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What Google’s Mobile Index Means For Your Website

Google Announces Mobile Index To Become Primary Index — What this Means for Your Website

Google Announces Mobile Index To Become Primary Index — What this Means for Your Website

If you have a website, you need to educate yourself on one of the largest changes from Google this year. On Oct 13, 2016 at Pubcon, Gary Illyes from Google, announced they are switching to a mobile first index. This is one of the largest shakeups this year and has very big consequences for websites and SEO.

Why Mobile First Index is A Game Changer

Google has always used the desktop version of your website as a primary index. In layman’s terms, this means your website version that customers see on their desktop computers is the information Google uses to crawl through to store information about your website and uses that information to rank your keywords and your website in their search results. This announcement means that very soon, Google will begin indexing the mobile version of your site, instead of the desktop version, to rank your keywords and in their search results. Google’s goal is to make this complete transition “within months”.

Why Index Mobile Sites First?

Google is focused on a mobile first mindset. According to an independent web analytics company StatCounter, mobile and tablet internet usage (51.3%) exceeded desktop usage (48.7) for the first time worldwide this past October. Back in May, 2015 Google found from their internal data that “more Google searches take place on mobile devices than on computers in 10 countries including the US and Japan.”

Google Mobile Index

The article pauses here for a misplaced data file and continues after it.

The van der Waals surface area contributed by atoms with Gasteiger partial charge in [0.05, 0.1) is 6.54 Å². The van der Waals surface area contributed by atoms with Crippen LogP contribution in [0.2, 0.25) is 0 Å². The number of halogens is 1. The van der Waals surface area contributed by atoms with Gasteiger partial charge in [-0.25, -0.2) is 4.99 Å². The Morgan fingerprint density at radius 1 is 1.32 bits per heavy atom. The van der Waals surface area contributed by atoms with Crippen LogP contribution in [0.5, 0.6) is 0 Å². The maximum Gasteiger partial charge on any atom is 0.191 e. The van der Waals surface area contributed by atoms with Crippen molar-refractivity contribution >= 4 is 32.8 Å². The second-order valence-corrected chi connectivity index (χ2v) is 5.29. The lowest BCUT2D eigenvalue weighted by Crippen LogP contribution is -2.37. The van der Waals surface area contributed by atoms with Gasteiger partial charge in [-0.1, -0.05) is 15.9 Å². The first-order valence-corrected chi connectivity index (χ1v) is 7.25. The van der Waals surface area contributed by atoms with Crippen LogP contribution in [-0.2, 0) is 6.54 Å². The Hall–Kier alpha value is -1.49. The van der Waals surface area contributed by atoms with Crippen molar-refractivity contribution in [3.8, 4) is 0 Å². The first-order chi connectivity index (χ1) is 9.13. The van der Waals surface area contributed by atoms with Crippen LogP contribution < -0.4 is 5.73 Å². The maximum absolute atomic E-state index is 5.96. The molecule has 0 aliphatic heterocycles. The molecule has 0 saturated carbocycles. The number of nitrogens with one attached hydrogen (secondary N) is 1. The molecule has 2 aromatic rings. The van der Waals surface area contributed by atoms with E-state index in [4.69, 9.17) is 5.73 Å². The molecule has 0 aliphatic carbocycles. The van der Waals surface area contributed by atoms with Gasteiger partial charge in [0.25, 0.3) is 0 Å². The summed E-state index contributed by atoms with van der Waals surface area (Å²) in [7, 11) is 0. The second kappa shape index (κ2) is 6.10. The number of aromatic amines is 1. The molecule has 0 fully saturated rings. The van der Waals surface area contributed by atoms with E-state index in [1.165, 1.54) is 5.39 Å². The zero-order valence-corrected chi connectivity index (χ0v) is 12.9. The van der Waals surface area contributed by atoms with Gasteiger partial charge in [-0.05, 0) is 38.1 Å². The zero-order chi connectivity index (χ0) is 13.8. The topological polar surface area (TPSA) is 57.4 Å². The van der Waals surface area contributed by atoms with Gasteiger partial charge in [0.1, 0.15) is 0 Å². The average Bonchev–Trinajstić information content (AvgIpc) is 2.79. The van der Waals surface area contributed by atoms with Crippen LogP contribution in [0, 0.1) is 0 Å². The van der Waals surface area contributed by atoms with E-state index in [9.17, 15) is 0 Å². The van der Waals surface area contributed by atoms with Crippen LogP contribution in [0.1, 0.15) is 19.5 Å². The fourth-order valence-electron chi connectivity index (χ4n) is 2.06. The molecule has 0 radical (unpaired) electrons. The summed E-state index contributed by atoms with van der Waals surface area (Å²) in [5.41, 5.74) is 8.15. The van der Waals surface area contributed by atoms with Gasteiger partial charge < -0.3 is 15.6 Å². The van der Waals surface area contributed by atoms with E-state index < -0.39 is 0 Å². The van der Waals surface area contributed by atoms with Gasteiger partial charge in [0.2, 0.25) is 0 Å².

us-mobile-data-2016

 

How Will This Impact My Website?

If you have a adaptive or responsive mobile site, chances are your website will show the same content across mobile and desktop devices so there should be minimal impact to you. However, if your mobile website is built on a different platform than your desktop site, you could potentially have two different versions of your website with varying information. In other words, if your site ranks well in desktop search results, you may not necessarily rank well in mobile search results if each platform has different content.

Is Your Business Mobile Ready?
Per the US Census Bureau, about half of small businesses do not have a website, and of those that do, 23% are not mobile friendly. Google has a quick guide on getting started with mobile friendly sites:
https://developers.google.com/webmasters/mobile-sites/

A Quick Guide to Mobile First Index

Mobile will soon be the primary index and desktop will be a secondary and separate index.

 What does this mean?

  • Mobile and desktop users will get different and varying search engine results, which means varying positions for keywords between your mobile site and desktop site.
  • Mobile users will get the most up to date content of your site instantly, desktop users will experience a time delay

What Does this Mean to SEO and Website Owners?

  • Your site can potentially lose traffic and rankings if it’s not mobile friendly
  • Having a mobile standalone site may not be enough as there may be fluctuations in search engine results and ranking for keywords & you may need to re-evaluate your website to become an adaptive or responsive site rather than using two separate platforms

What Should I Do?

  • If your site is not mobile friendly, you may start losing rankings or visibility in the search engine results. Updating your site to be fully responsive or adaptive will help.
  • Evaluate your mobile site content: is it a good representation of your business or the most current version of how you want to portray yourself online?
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